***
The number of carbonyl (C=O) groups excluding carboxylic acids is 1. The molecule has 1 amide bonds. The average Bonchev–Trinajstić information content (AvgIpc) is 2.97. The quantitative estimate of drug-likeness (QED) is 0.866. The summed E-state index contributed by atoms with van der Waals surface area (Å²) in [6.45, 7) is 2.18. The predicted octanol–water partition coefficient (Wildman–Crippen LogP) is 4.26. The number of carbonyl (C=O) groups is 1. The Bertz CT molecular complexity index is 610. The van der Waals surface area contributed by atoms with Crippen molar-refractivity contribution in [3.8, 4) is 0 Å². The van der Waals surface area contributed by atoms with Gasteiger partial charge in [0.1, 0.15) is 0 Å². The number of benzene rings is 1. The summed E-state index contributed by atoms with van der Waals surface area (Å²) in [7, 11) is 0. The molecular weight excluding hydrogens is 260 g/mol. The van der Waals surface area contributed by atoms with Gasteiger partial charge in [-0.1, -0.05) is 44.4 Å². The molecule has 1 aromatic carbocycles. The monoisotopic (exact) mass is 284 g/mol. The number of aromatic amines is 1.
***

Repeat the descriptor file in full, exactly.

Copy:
The number of carbonyl (C=O) groups excluding carboxylic acids is 1. The molecule has 1 amide bonds. The average Bonchev–Trinajstić information content (AvgIpc) is 2.97. The quantitative estimate of drug-likeness (QED) is 0.866. The summed E-state index contributed by atoms with van der Waals surface area (Å²) in [6.45, 7) is 2.18. The predicted octanol–water partition coefficient (Wildman–Crippen LogP) is 4.26. The number of carbonyl (C=O) groups is 1. The Bertz CT molecular complexity index is 610. The van der Waals surface area contributed by atoms with Crippen molar-refractivity contribution in [3.8, 4) is 0 Å². The van der Waals surface area contributed by atoms with Gasteiger partial charge in [0.1, 0.15) is 0 Å². The number of benzene rings is 1. The summed E-state index contributed by atoms with van der Waals surface area (Å²) in [7, 11) is 0. The molecular weight excluding hydrogens is 260 g/mol. The van der Waals surface area contributed by atoms with Gasteiger partial charge in [-0.1, -0.05) is 44.4 Å². The molecule has 1 aromatic carbocycles. The monoisotopic (exact) mass is 284 g/mol. The number of aromatic amines is 1.